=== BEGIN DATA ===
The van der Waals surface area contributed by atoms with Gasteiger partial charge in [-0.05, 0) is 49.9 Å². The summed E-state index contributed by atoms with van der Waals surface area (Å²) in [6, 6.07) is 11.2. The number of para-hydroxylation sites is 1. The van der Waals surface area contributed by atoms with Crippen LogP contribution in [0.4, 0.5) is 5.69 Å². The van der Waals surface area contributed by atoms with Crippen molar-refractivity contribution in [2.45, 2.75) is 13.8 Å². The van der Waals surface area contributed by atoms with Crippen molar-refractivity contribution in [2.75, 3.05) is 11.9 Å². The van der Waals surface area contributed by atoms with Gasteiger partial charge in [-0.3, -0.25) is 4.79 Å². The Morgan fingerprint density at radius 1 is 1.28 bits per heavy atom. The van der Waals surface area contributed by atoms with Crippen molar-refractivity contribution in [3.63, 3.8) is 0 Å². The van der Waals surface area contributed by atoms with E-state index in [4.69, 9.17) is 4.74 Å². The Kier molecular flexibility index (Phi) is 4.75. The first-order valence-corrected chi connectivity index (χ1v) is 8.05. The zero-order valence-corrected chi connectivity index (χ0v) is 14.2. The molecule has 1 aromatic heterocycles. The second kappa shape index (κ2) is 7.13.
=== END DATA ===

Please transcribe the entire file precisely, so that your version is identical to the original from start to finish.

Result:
The van der Waals surface area contributed by atoms with Gasteiger partial charge in [-0.05, 0) is 49.9 Å². The summed E-state index contributed by atoms with van der Waals surface area (Å²) in [6, 6.07) is 11.2. The number of para-hydroxylation sites is 1. The van der Waals surface area contributed by atoms with Crippen LogP contribution in [0.4, 0.5) is 5.69 Å². The van der Waals surface area contributed by atoms with Crippen molar-refractivity contribution in [2.45, 2.75) is 13.8 Å². The van der Waals surface area contributed by atoms with Crippen molar-refractivity contribution in [2.75, 3.05) is 11.9 Å². The van der Waals surface area contributed by atoms with Gasteiger partial charge in [-0.3, -0.25) is 4.79 Å². The Morgan fingerprint density at radius 1 is 1.28 bits per heavy atom. The van der Waals surface area contributed by atoms with Crippen molar-refractivity contribution in [3.63, 3.8) is 0 Å². The van der Waals surface area contributed by atoms with E-state index in [4.69, 9.17) is 4.74 Å². The Kier molecular flexibility index (Phi) is 4.75. The first-order valence-corrected chi connectivity index (χ1v) is 8.05. The zero-order valence-corrected chi connectivity index (χ0v) is 14.2. The molecule has 1 aromatic heterocycles. The second kappa shape index (κ2) is 7.13.